“People united will never be defeated.”
“No justice, no peace.”
These chants, among many others, could be heard throughout Loyola Chicago’s campus Thursday, Nov. 12, as hundreds of students, faculty, staff and alumni gathered on the East and West quads in solidarity with the students at University of Missouri.
The demonstration, organized by Loyola Black Voices, was held in solidarity of recent events at the University of Missouri, where racist incidents caused student uproar that resulted in the resignation of the university’s president and chancellor on Nov. 9. Today, Mizzou named Mike Middleton the interim president. Middleton is a recently retired administrator and one of the first black students to graduate from Mizzou’s law school, according to The Maneater, the university’s student newspaper.
After the initial gathering outside the Klarcheck Information Commons, where student leaders took to the megaphone and voiced concern for various issues on campus — from campus workers’ rights to the representation of various minority groups — students marched down Sheridan Road and Rosemont Avenue, before returning back to campus for more speeches given by student leaders.
Mine Dafiaghor, a 19-year-old marketing major, attended the demonstration and marched alongside his peers. He said the event was an important step toward increasing dialogue about race.
Dafiaghor said the demonstration was validation to current and prospective students alike that Loyola lives up to it’s mission of social justice.
“[Loyola] is social justice in both name and action,” he said. “It’s for reasons like this that I came here.”
Shadi Ramirez, 21, attended the demonstration as a way of showing her support for people who identify differently than she does.
“I feel [supporting the movement] is my responsibility,” said the senior biology major, adding that it’s important for people to realize that “just because [racism] doesn’t happen to them, it does exist.”
The Rev. Michael J. Garanzini, S.J., Loyola’s former president, was sitting in his office on Rosemont Avenue when he heard chants from protesters marching down the street.
“It’s fantastic,” he said. “Absolutely fantastic. [The turnout] is bigger than I thought.”
Some students, such as Jade Brown, were inspired to participate because of the hate speech she read on social media in the days after the events on Mizzou’s campus.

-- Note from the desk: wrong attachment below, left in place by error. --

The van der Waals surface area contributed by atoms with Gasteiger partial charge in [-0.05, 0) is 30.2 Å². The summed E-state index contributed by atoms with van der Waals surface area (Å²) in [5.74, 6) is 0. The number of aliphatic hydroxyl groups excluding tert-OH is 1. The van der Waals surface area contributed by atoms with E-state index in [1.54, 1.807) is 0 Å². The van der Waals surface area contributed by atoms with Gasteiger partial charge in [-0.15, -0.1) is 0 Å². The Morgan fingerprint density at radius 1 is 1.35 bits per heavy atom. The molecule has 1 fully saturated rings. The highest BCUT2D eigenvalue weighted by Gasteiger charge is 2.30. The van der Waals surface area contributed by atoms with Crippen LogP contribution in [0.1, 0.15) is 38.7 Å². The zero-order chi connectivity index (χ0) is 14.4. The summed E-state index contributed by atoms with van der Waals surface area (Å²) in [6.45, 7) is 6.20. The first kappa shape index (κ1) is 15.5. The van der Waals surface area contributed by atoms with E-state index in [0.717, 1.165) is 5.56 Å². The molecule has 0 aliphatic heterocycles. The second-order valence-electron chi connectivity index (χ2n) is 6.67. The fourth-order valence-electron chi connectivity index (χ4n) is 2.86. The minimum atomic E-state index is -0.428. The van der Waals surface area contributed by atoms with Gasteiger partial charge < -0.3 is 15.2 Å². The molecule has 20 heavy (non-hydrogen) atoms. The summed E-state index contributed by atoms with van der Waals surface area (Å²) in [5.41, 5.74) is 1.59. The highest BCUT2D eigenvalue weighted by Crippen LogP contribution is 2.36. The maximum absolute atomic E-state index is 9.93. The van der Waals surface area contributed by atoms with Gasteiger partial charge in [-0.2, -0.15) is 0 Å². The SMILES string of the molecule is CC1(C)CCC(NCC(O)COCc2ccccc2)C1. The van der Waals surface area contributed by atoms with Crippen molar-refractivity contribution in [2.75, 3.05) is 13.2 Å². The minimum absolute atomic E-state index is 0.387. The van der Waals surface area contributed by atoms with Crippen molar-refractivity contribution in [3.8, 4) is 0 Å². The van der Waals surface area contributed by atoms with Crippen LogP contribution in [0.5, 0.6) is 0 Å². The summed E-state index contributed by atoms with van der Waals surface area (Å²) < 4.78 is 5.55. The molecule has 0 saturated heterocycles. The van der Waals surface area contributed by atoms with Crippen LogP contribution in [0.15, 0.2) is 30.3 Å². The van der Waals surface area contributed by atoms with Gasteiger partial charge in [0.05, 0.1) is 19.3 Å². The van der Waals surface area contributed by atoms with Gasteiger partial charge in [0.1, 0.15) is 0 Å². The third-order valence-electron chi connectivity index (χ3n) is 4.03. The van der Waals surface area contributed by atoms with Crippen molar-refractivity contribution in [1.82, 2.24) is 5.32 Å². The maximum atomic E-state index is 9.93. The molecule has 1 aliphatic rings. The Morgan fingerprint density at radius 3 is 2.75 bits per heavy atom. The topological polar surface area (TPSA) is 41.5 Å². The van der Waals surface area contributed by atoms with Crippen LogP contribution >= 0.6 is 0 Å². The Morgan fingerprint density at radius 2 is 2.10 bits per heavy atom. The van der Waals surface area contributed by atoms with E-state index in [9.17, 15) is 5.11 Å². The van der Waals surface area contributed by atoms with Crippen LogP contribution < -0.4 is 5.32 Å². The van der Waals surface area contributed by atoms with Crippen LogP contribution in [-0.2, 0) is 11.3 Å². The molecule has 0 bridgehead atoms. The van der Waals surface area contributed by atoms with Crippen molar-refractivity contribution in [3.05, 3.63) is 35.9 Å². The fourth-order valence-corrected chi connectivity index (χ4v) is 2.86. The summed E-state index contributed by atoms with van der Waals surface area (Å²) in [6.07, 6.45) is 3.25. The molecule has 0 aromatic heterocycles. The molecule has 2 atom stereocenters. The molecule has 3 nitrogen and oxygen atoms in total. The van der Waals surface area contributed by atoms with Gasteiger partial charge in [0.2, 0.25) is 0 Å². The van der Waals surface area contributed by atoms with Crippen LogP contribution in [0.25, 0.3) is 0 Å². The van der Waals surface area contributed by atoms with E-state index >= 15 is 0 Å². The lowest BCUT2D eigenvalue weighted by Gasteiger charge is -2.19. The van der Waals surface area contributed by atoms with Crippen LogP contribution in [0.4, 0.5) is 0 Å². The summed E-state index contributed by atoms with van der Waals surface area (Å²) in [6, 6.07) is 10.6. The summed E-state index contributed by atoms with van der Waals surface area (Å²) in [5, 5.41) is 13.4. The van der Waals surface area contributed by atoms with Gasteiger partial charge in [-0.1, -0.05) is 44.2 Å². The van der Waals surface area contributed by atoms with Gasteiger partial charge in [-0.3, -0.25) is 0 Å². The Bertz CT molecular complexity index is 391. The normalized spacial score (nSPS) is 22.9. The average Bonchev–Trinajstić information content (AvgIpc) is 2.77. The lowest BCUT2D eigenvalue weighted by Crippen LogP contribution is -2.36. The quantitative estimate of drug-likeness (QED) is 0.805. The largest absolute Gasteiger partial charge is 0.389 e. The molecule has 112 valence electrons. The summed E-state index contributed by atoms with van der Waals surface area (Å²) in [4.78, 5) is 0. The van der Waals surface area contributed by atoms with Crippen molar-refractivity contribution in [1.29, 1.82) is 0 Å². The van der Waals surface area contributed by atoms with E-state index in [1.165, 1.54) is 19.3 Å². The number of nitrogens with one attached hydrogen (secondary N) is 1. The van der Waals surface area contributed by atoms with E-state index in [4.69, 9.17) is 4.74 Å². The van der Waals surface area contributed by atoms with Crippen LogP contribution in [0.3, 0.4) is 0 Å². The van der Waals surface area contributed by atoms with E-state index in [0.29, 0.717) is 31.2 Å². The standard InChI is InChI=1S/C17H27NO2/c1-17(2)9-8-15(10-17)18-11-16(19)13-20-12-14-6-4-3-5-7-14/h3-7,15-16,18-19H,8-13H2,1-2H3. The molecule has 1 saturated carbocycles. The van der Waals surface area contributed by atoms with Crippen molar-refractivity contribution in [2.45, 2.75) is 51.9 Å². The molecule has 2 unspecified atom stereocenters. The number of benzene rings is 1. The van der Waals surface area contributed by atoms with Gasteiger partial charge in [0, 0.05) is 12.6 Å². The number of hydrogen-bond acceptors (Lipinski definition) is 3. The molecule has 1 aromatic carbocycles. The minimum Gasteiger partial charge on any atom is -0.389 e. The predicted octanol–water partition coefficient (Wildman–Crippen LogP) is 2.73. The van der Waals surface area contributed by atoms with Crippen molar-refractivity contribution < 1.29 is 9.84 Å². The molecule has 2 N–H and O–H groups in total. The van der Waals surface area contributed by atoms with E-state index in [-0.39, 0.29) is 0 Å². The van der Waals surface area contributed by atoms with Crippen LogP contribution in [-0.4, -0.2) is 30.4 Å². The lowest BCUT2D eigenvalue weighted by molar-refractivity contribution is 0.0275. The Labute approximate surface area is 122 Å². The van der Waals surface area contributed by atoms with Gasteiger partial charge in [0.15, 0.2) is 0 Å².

“It was heartbreaking to see what people were posting on Yik Yak,” said the sophomore political science and theology double major. “I would have come out in support of Mizzou regardless, but what really drove me to come out was what’s going on on our campus and the hatred between students.”
Brown, 19, was referencing the racist commentary that showed up on social media apps, particularly Yik Yak, an app similar to Twitter that allows users to post anonymously.
At Thursday’s demonstration, student leaders encouraged participants to post about their experiences on Facebook Twitter with the hashtag, “#fromLUCtoMizzou.” Other hashtags have already circulated the internet, such as #BlackLivesMatter and #ConcernedStudent1950, the activist group at Mizzou named for the year the first black student was admitted to the university.
Loyola’s Interim President John Pelissero sent an email to the Loyola community Thursday night in response to the demonstration.
“I am proud of our community’s response and the commitment to addressing issues of justice,” the email said. “Loyola welcomes students, faculty, staff, and visitors from different perspectives, identities, cultures, and backgrounds and celebrates the free exchange of ideas, which is at the heart of a Jesuit education.”
During the demonstration, a group of students delivered a list of concerns to the Office of Student Development related to their experience as students of color, according to the email statement.
“I can assure you that University leaders have received the list,” he said in the email. “We want to hear more, and we will respond to these concerns.”
Melinda Bunnage, 21, a member of Students for Worker Justice said that events such as this demonstration are a necessary step for social change.
“Keep protesting and make a statement because they’re not going to listen to you because they want to,” said the senior. “They’re going to listen to you because they have to.”